Broken footpaths, leaky taps, or uncollected garbage, life in Mumbai must come with a crash course in grievance redressal methods. But it’s only easy to lodge complaints with BMC, not get them resolved.
Brihanmumbai Municipal Corporation (BMC) is good at taking citizen complaints. You can call BMC’s 1916 helpline where an Interactive Voice Response (IVR) will direct you to an operator who will note your complaint. Or you can log on to the BMC website where “complaints” is an easy find on the menu. Choose your preferred language and fill an online complaint form selecting your complaint category from the 26 in the drop down.
You can also download the MyBMC 24X7 app but it is not necessary that the app will let you sign in (it didn’t let me). The app’s 1.6/5 rating and 2,000 mostly angry reviews concur. The app aside, it’s fairly easy to lodge a complaint with BMC. It’s the complaint’s satisfactory resolution that’s harder.
What BMC does with complaints
Operators manning the BMC helpline say that they get all kinds of complaints: from civic issues such as water, waste management, encroachments, dead animals to graver problems related to disaster management at the time of monsoons.
They first note the complaint with the complainant’s details. Then the complaints, from the helpline and the online dashboard, get logged into the BMC’s SAP system.
After a centralised collection, the complaint is forwarded to the ward where it originated. If you live in Andheri (East) and have complained about irregular water supply in your neighbourhood, your complaint will be forwarded to the K-East ward office, from where it will be directed to the right department. You will also receive a complaint number that can be used to follow-up on the complaint till it’s resolved.
BMC has also appointed Complaint Officers in its 24 wards to help fastrack complaints. “We are the coordinators between citizens and various departments,” Surendranath Naik, Complaint Officer, R/South Ward, says.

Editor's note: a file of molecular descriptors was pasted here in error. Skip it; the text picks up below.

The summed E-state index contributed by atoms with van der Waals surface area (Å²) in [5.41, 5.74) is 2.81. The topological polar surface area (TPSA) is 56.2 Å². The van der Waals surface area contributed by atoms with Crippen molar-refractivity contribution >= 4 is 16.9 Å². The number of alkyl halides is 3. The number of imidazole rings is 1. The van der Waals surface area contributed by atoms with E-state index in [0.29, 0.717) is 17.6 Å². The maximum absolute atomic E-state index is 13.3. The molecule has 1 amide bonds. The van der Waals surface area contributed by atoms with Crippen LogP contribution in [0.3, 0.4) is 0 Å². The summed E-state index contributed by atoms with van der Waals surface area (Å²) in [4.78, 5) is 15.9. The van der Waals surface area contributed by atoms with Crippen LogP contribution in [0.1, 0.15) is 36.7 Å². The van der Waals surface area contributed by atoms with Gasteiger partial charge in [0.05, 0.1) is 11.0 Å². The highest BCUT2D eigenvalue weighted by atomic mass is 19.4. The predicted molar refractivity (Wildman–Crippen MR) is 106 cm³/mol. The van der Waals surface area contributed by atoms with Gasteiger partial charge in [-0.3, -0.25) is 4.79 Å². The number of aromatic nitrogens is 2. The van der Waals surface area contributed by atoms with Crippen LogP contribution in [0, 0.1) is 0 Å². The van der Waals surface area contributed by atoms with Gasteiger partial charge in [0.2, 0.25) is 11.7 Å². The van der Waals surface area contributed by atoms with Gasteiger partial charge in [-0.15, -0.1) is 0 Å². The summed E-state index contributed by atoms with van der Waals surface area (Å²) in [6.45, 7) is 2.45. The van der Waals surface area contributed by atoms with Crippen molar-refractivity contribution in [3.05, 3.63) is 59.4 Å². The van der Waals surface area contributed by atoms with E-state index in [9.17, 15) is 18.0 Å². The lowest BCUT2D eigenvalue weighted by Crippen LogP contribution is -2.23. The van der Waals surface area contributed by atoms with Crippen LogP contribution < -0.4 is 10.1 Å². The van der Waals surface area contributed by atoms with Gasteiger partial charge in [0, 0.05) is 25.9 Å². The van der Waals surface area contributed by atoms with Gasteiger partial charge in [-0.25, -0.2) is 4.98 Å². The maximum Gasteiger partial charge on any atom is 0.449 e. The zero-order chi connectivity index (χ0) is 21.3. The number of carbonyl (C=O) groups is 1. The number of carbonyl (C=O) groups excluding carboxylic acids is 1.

On any given day, Surendranath looks at complaints collected online or through calls on 1916. These complaints are earmarked to the concerned department. A large part of his job is to follow-up with department heads about progress and closure. Once there is an update, the complainant is informed. Twitter complaints, Surendranath clarifies, are handled separately.
The R/South Complaint Officer says that if he receives complaints that are outside BMC’s purview such as complaints directed towards other government agencies such as MHADA or the Fire Department, he forwards it to them.
This is how the system is supposed to work.
But does it?
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Complainants left high and dry
Last week, BMC issued guidelines on the ongoing bird flu scare. The municipal corporation asked citizens to be vigilant and report any bird deaths by calling 1916. Devangi Dave did that. It was past 7 pm in her locality when she called the helpline to report a dead bird lying in her neighbourhood. The operator on the helpline, Devangi says, asked if she could dispose the bird herself and offered instructions on how to do it. “They told me that they would take a while to arrive, so I chose to take matters in my own hand,” she says.
This is not the first time Devangi has complained to the municipal corporation. But usually, she says, “I prefer to approach my local area corporator with any issues,” Any kind of resolution via the centralised helpline, she says, is cumbersome and laborious.